For the comic strip collectors among you, Volume 15 of Chester Gould’s Dick Tracy series has been released in all it’s hardcover glory. The cover features 3D Magee one of several sociopathic villains introduced during this collections time period, April 19, 1953 to Oct 24, 1954. Like the previous volumes, former Dick Tracy writer Max Allan Collins writes a detailed introduction filled with images of old advertisements for the Dick Tracy comic strip.
In the last volume we were introduced to Odds Zonn, the new Mr. Crime and his daughter Susie who he abandons near the Plenty farm, a cliffhanger ending. B.O. Plenty and Gravel Gertie of course take little Susie in, calling her Little Wingy and are concerned to find she glows in the dark. Little Wingy is suffering radioactive poisoning and Diet Smith asks Dr. Von Nucleus to cure her. Her criminal father’s fate comes to a more tragic end with a bullet to the head and Susie is adopted by the Plenty’s, becoming a sister to young Sparkle Plenty.
Sparkle, a recent addition to the strip has been a marketing hit for Gould, with a very popular Sparkle Plenty doll in stores. Chester may have hoped to repeat this performance with Little Wingy, pairing the two little girls together and putting them in peril when 3D Magee and Pony use their lives (and some lethal ants) to blackmail rich Uncle “Canhead” Plenty. 3D and Pony are clearly sociopaths, willing to kill to achieve their goals and the chase to arrest them lasts for the remainder of 1953. Uncle “Canhead” seems to have filled the role of Vitamin Flintheart in the strip during this time period and a new character Chick Smithly seems like an beta test of a Lizz Worthington like female crime fighter.
After Christmas Tracy, Junior and Sam discover a baby inside a heated tree. The child belongs to Mrs. Green, who has been renting out the babe to Dewdrop and Sticks Hepbeat. Dewdrop pretends its hers so her ill father will let her inherit his ten million dollars. When Tracy arrests Mrs. Green and takes the child, Dewdrop smothers her own father with a pillow to keep her secret. The despicable actions continue with a maid and released Mrs. Green trying to blackmail the Hepbeats and soon Sticks is dead and Dewdrop flees to her husband’s brother, Open-Mind Monty.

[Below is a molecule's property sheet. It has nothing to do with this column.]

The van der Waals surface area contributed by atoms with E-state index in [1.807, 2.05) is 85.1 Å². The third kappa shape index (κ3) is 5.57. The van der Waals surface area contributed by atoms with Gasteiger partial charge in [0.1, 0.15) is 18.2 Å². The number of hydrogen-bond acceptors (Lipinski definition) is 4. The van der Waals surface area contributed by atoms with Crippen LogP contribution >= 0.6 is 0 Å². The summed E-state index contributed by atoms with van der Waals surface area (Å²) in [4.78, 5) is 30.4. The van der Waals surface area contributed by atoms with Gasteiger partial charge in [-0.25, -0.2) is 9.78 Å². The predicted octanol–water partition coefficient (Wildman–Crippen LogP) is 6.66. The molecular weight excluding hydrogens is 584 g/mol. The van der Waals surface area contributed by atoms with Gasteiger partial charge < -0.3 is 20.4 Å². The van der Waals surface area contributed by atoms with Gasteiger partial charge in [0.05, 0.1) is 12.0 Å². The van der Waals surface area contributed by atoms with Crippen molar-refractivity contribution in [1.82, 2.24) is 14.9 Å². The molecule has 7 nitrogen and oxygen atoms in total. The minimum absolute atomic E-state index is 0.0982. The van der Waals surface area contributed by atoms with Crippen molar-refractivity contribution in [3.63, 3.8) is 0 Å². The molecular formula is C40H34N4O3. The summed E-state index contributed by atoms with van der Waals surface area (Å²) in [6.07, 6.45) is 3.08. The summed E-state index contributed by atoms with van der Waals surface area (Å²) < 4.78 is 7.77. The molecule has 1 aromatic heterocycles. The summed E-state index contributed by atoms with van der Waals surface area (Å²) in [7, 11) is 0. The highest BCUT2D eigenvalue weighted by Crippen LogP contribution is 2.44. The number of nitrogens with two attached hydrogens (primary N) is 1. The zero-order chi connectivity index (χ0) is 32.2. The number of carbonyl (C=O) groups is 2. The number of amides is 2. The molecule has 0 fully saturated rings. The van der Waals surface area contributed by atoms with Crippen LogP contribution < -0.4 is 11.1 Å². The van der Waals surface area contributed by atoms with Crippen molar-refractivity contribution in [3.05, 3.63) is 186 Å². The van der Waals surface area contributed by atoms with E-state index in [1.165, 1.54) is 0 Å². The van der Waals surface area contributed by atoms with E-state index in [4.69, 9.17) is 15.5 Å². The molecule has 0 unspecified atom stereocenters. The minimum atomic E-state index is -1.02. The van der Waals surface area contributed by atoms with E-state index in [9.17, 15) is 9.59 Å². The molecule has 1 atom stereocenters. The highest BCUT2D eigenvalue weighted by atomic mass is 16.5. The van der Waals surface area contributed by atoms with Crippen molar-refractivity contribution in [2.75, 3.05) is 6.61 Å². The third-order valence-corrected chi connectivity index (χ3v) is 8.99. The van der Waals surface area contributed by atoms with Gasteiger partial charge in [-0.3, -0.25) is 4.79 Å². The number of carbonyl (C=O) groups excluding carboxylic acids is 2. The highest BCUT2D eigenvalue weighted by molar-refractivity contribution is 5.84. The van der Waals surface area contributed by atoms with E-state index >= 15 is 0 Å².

Open-Mind Monty is a weird individual, drawn with a knife blade sticking out of his head and it would be interesting to know where Gould came up with the concept. Open-Mind harbors the fugitive Dewdrop and the two come up with a scheme to kill Dick Tracy. He fools the two with a dummy and they believe they have killed the great detective. Tracy reveals the ruse and the two are arrested. After the arrest we learn the blade sticking out of Open-Mind’s head is fake, simply used to unsettle his criminal enemies. We agree it would be unsettling, but it also seems like it would be easy for an enemy to finish Open-Mind off if a blade was already halfway through his forehead.
In the final story of the collection, Sparkle and Little Wingy accidentally discover a stolen fur racket ran by the villain Rughead and Tracy is soon on his trail. The detective spies on the gang by posing as an electrical worker but his undercover skills are slipping and Rughead identifies him as a cop and we are blessed with a shootout. Rughead runs of (briefly) to Mexico while his right hand man, Happy attempts to assassinate the detective. This story line ends the volume but Rughead will return to begin the next Volume when it goes on sale. Volume 16 will also introduce Mumbles, so we can’t wait for it!